Films: Webs (2003)
Type: Unknown, possibly Mutant
Location: Civilized Area
Height/Weight: Ranges from that of everage humans to a small car.
Summary: Portal hopping possibilities are boundless. For all we know, there's an alternate dimension where we don't elect sociopaths as president or where the cats are replaced with animalistic hotdogs. Or you know, a nightmare world in which we've all been replaced by spiders. Give or take.
History: At some point, a bunch of electricians stumbled upon an abandoned lab facility. Then they activated the main machine, that being a device that can summon portals to alternate realities. Unfortunately for them, they landed in a future where the device is actually used, but it unleashed a horde of monstrous spider-people that took over the Earth and are turning everyone into their spidery slaves. Getting out of here is easier said than done.
Notable Kills: Nothing special.
Final Fate: After just about every resistance fighter is killed in the area, the queen is finally brought down via electrocution and the creation of a new portal that blows the beast up upon expiring. But while this reality may be a slightly better place now, our surviving electricians find themselves in an alternate Earth filled with winged predators.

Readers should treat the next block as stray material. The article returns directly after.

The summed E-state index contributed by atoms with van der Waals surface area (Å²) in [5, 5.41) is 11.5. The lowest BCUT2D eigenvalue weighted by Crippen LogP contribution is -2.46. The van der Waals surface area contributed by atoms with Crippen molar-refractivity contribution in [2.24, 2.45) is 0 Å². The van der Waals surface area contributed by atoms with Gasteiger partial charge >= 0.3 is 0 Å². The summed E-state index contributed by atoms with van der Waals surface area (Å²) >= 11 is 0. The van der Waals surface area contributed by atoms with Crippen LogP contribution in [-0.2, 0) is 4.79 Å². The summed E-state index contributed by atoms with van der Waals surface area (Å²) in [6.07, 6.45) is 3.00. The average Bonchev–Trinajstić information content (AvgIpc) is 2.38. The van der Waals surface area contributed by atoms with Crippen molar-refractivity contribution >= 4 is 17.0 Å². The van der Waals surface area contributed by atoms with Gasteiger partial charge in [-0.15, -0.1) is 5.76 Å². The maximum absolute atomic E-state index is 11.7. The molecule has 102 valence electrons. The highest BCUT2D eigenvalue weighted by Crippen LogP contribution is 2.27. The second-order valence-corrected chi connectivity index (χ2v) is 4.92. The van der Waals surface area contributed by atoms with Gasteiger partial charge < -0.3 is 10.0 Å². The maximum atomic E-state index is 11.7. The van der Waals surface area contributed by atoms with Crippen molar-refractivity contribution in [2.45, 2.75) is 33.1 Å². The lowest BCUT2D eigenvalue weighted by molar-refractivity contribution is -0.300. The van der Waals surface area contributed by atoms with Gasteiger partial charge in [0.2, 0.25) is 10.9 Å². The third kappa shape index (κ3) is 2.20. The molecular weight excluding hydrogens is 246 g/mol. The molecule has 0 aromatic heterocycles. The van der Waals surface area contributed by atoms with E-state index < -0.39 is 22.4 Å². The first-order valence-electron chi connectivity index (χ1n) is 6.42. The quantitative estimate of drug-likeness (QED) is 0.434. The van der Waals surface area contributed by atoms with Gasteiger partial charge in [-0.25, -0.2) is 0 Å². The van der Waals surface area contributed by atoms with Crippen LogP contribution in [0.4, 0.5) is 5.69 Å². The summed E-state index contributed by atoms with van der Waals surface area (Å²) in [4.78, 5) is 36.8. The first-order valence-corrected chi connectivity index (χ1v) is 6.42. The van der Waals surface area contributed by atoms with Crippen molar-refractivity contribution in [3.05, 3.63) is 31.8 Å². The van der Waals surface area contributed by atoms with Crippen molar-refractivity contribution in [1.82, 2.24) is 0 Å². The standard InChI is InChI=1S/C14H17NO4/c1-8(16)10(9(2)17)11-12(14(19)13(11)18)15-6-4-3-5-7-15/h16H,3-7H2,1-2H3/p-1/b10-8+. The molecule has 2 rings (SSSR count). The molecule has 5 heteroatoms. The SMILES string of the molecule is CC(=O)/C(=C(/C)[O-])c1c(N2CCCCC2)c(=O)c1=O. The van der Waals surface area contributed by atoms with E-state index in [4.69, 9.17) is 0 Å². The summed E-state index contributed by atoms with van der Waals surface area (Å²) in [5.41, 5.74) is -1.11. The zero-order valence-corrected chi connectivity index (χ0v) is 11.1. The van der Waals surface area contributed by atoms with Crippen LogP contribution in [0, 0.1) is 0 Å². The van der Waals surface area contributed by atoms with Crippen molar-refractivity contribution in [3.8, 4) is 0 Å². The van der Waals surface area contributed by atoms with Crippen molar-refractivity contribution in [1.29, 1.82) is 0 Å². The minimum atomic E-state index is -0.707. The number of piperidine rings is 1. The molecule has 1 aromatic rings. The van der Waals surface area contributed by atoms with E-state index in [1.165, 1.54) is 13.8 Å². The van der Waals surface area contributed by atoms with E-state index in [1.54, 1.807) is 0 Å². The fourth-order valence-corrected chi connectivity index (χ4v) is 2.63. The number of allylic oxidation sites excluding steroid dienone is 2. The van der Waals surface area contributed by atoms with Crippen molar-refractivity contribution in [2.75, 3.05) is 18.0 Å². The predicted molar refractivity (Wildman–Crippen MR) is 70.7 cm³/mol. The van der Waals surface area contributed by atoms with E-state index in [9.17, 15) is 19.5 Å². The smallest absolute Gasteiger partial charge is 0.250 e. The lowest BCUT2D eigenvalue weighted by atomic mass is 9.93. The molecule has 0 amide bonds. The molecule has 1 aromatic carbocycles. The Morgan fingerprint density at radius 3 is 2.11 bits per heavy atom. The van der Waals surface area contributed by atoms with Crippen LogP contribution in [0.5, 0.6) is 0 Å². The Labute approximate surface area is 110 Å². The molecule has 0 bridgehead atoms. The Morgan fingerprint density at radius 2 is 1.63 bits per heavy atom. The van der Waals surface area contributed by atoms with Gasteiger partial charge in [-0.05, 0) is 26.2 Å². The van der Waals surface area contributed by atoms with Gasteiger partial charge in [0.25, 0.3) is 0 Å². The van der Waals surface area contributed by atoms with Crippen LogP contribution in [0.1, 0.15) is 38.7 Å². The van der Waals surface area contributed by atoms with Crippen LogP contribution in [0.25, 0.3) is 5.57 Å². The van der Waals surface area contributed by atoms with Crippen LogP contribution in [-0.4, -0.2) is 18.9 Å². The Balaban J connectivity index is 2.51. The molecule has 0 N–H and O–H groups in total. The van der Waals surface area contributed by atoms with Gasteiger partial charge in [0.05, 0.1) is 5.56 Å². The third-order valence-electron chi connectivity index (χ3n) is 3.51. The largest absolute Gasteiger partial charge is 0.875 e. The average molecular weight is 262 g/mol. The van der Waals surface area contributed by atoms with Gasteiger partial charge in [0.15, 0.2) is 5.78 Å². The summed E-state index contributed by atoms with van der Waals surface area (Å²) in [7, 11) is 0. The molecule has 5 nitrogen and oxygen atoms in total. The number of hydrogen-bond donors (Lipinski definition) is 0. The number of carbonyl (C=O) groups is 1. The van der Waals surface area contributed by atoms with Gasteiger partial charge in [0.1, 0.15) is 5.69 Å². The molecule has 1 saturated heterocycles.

Powers/Abilities: The queen spider can infect people into slowly mutating into man-spider hybrids that grow more subservient to their queen over time.
Weakness: Anything conventional, though the queen is made of tougher stuff.
Scariness Factor: 3.5-If you read "future ruled by arachnids" and didn't feel a slight surge of primal fear, you are either not an arachnophobe, or you simply don't have a pulse. Especially if we were to factor in "oh, and there are spider zombies too" into the equation. But while they and the queen herself are grotesque, the CGI bogs it down a bit.
Trivia: -This film was directed by David Wu, who judging by his career is more suited to the editing department.
-Multiverse theory is the idea that all of existence is comprised of parallel realities, and yes, this is actually an accepted theory in physical cosmology. Not that we disagree, actually. The idea was first talked about by none other than Erwin Schrodinger in 1952 as a sort of joking lecture.